The kiwifruit industry has expressed concerns over Tauranga City Council moves to restrict horticulture access to the city water supply.

The council sought submissions on drafts of the Water Supply, Bylaw Water Meter Policy and Large Water Users Policy last year and held submission hearings on Monday.

New Zealand Kiwifruit Growers Incorporated chief executive Nikki Johnson and senior policy analyst Sarah Cameron spoke at the council's Environment Committee meeting to challenge the horticulture industry's categorisation as a low priority water user, based on the economic significance of the industry to the region.

About 14 kiwifruit orchards were connected to the city supply through 24 metered connections. Two of these meters were in Bethlehem on a council-owned landblock, while the rest were in Matapihi.


Cameron said they understood kiwifruit was classed as low priority, meaning growers would be denied as a large water user unless peak water demand occurred outside of the peak time.

There was a significant risk of compromising plant health and fruit size if water access was restricted, which would impact financial returns, she said.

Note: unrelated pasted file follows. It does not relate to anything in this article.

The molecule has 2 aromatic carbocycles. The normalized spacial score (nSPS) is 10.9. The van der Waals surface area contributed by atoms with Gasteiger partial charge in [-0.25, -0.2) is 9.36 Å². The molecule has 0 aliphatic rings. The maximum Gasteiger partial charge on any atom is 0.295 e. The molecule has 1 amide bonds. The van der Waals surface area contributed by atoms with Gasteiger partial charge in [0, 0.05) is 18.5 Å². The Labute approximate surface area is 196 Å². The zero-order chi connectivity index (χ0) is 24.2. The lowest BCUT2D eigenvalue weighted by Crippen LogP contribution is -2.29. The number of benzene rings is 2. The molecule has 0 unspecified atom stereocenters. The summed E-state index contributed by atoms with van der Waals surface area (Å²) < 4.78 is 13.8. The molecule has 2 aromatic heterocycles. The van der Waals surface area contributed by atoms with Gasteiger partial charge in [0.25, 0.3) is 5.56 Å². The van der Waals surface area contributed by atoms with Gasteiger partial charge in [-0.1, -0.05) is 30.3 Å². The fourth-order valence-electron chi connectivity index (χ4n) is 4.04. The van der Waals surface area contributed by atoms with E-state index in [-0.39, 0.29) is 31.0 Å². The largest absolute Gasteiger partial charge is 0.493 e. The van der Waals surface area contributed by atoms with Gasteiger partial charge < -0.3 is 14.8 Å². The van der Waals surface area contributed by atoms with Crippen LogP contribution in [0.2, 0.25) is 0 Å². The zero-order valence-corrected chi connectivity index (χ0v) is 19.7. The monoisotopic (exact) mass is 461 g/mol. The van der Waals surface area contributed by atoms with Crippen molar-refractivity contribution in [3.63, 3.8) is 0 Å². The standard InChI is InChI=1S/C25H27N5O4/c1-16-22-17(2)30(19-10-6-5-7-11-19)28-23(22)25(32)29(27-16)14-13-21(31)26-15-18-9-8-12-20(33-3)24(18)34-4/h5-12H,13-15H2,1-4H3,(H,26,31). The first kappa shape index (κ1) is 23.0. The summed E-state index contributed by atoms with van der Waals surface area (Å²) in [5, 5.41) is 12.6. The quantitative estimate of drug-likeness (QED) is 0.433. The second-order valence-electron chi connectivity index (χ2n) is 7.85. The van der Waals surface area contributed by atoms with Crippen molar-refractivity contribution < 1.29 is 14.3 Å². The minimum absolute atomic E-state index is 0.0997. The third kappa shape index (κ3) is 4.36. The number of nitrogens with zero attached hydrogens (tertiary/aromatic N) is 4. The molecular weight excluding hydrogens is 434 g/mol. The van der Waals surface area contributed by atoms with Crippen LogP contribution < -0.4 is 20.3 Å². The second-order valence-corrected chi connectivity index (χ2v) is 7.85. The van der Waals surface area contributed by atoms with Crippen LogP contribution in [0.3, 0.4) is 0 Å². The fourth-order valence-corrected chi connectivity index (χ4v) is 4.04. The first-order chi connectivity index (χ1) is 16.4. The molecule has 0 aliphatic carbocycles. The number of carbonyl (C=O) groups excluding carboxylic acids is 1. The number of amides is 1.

"It is our view that giving a low priority for horticulture purposes has the potential to directly impact on the economic viability of growing kiwifruit in the Bay of Plenty."

The submission noted that sports and leisure facilities had been assessed as having a medium water use priority and said that water use for horticulture purposes should have a higher importance.

Johnson said they were broadly exploring other options but it was not something that had been investigated on a case by case basis yet.

Councillor Larry Baldock said it did not make sense to treat water so that it was drinkable, then use it for horticulture.

Johnson responded the water quality did not need to be at the same level needed for drinking but there were minimum requirements for water quality.